FISA Applications to Ask Whether Target Was Government Source

August 25, 2020 Updated: August 25, 2020

Application for surveillance warrants under the Foreign Intelligence Surveillance Act (FISA) will now include questions about whether the target has provided information to the government, the FBI said in a filing made public on Aug. 24.

A former FBI lawyer pleaded guilty last week to altering information used in a FISA application. Kevin Clinesmith admitted to intentionally inserting words to an email from the CIA that had originally said Carter Page, a former Trump campaign associate, was a source for the agency.

The new application forms “will include questions about whether the target or subject of the request was previously interviewed by, or served as a confidential human source, asset, or operational contact of, the FBI, any other government agency, or a foreign government,” Dawn Browning, the acting general counsel for the FBI, told the FISA court in the filing.

The questions are one of “a number of improvements,” Browning said.

The secretive Foreign Intelligence Surveillance Court (FISC) receives applications from federal law enforcement to spy on people suspected of acting as agents of a foreign power. If approved, the warrants grant broad surveillance powers, including the retroactive collection of all communications. FISC judges approved 907 warrant applications last year.

carter page
Carter Page, petroleum industry consultant and former foreign-policy adviser to Donald Trump during his 2016 presidential election campaign, in Washington on May 28, 2019. (Samira Bouaou/The Epoch Times)

The court’s presiding judge, James Boasberg, in March ordered the FBI to finalize a number of changes to the FISA process, citing “significant factual inaccuracies and omissions relevant to whether there was probable cause to believe Page was an agent of the Russian government.” He also banned any officials involved in the application to surveil Page from participating in the preparation of FISA applications.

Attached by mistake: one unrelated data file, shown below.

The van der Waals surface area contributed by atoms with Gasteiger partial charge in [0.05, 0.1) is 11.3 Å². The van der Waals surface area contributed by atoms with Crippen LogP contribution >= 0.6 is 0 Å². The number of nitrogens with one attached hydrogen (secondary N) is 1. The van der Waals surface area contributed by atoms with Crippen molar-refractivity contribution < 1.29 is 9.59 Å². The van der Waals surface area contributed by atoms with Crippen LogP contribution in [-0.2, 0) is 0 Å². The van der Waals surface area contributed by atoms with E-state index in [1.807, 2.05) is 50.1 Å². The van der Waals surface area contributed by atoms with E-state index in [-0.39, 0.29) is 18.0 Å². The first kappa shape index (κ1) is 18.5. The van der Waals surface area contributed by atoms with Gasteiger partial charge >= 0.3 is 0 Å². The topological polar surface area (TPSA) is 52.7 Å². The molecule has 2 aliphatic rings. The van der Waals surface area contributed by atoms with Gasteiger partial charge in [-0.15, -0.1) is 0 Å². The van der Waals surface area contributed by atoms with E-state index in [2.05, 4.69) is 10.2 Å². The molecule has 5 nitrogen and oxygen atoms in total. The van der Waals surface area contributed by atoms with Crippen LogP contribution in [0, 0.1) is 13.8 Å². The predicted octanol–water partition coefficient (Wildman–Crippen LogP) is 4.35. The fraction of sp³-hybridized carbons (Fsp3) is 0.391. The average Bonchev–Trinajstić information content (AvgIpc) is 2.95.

Page, a CIA-approved operational source between 2008 and 2013, was accused of being an agent of the Russian government. The FBI conceded that the last two warrants it secured to surveil Page were invalidated by the revelations of major errors and omissions in the applications.

The following month, Boasberg, an Obama appointee, ordered the FBI to review 29 FISA applications unrelated to Page that the Department of Justice’s Office of Inspector General reviewed. Michael Horowitz’s team found every one of the applications had a missing or inadequate Woods File—a group of records that substantiate the facts the bureau asserts in applications to the court.

DOJ officials reviewed the files and claimed that all contained sufficient basis for probable cause, with only two material errors uncovered, neither of which invalidated the warrants. The findings were in stark contrast to the 17 major errors and omissions found in the applications to surveil Page.

Department of Justice Inspector General Michael Horowitz
Department of Justice Inspector General Michael Horowitz testifies in front of the Senate Judiciary Committee in Washington on Dec. 11, 2019. (Charlotte Cuthbertson/The Epoch Times)

In the July 31 filing that was released this week, Browning, the FBI lawyer, said the reform efforts show the bureau “remains committed to ensuring that FISA applications it submits to this Court are accurate and complete.”

But other changes are also being made, including alterations to a checklist used to vet confidential human sources and FISA-related training, Browning wrote in a separate filing sent to the FISC in June.

“Revised forms alone cannot effect the changes necessary to the Government’s FISA practice,” the lawyer said. “Indeed, no request form or checklist can be perfectly designed to address every circumstance.”

Ongoing reform efforts “are extensive, multi-faceted, and ongoing,” the filing stated.

Ivan Pentchoukov contributed to this report.

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